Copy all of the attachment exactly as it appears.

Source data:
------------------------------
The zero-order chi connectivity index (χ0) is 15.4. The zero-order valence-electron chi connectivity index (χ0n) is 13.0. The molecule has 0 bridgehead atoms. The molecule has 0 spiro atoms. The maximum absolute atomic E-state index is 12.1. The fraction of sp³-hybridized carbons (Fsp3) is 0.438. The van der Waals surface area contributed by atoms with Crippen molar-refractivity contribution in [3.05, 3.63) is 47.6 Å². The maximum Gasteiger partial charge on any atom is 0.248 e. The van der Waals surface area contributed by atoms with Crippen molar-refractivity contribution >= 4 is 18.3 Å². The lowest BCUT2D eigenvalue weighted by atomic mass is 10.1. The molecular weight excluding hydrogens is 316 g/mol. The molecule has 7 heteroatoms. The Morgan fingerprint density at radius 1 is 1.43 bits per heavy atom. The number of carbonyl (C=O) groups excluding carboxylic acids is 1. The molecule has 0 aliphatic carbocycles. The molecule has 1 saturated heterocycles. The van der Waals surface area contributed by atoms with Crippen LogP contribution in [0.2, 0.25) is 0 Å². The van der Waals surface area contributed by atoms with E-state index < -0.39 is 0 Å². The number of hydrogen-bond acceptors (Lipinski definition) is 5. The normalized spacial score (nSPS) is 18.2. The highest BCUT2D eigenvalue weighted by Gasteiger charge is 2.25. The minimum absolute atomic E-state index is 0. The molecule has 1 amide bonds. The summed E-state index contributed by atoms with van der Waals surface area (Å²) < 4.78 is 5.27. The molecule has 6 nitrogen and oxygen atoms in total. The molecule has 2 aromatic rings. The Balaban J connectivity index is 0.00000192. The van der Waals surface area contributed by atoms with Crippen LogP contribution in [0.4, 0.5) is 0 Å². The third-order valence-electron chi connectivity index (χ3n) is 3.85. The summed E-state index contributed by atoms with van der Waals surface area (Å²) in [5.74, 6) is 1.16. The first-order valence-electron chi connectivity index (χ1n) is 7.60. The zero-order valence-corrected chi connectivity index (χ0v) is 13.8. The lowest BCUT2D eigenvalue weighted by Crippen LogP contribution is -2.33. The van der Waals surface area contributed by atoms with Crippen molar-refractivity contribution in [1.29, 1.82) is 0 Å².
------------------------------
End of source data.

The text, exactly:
The zero-order chi connectivity index (χ0) is 15.4. The zero-order valence-electron chi connectivity index (χ0n) is 13.0. The molecule has 0 bridgehead atoms. The molecule has 0 spiro atoms. The maximum absolute atomic E-state index is 12.1. The fraction of sp³-hybridized carbons (Fsp3) is 0.438. The van der Waals surface area contributed by atoms with Crippen molar-refractivity contribution in [3.05, 3.63) is 47.6 Å². The maximum Gasteiger partial charge on any atom is 0.248 e. The van der Waals surface area contributed by atoms with Crippen molar-refractivity contribution >= 4 is 18.3 Å². The lowest BCUT2D eigenvalue weighted by atomic mass is 10.1. The molecular weight excluding hydrogens is 316 g/mol. The molecule has 7 heteroatoms. The Morgan fingerprint density at radius 1 is 1.43 bits per heavy atom. The number of carbonyl (C=O) groups excluding carboxylic acids is 1. The molecule has 0 aliphatic carbocycles. The molecule has 1 saturated heterocycles. The van der Waals surface area contributed by atoms with Crippen LogP contribution in [0.2, 0.25) is 0 Å². The van der Waals surface area contributed by atoms with E-state index < -0.39 is 0 Å². The number of hydrogen-bond acceptors (Lipinski definition) is 5. The normalized spacial score (nSPS) is 18.2. The highest BCUT2D eigenvalue weighted by Gasteiger charge is 2.25. The minimum absolute atomic E-state index is 0. The molecule has 1 amide bonds. The summed E-state index contributed by atoms with van der Waals surface area (Å²) < 4.78 is 5.27. The molecule has 6 nitrogen and oxygen atoms in total. The molecule has 2 aromatic rings. The Balaban J connectivity index is 0.00000192. The van der Waals surface area contributed by atoms with Crippen LogP contribution in [0.4, 0.5) is 0 Å². The third-order valence-electron chi connectivity index (χ3n) is 3.85. The summed E-state index contributed by atoms with van der Waals surface area (Å²) in [5.74, 6) is 1.16. The first-order valence-electron chi connectivity index (χ1n) is 7.60. The zero-order valence-corrected chi connectivity index (χ0v) is 13.8. The lowest BCUT2D eigenvalue weighted by Crippen LogP contribution is -2.33. The van der Waals surface area contributed by atoms with Crippen molar-refractivity contribution in [1.29, 1.82) is 0 Å².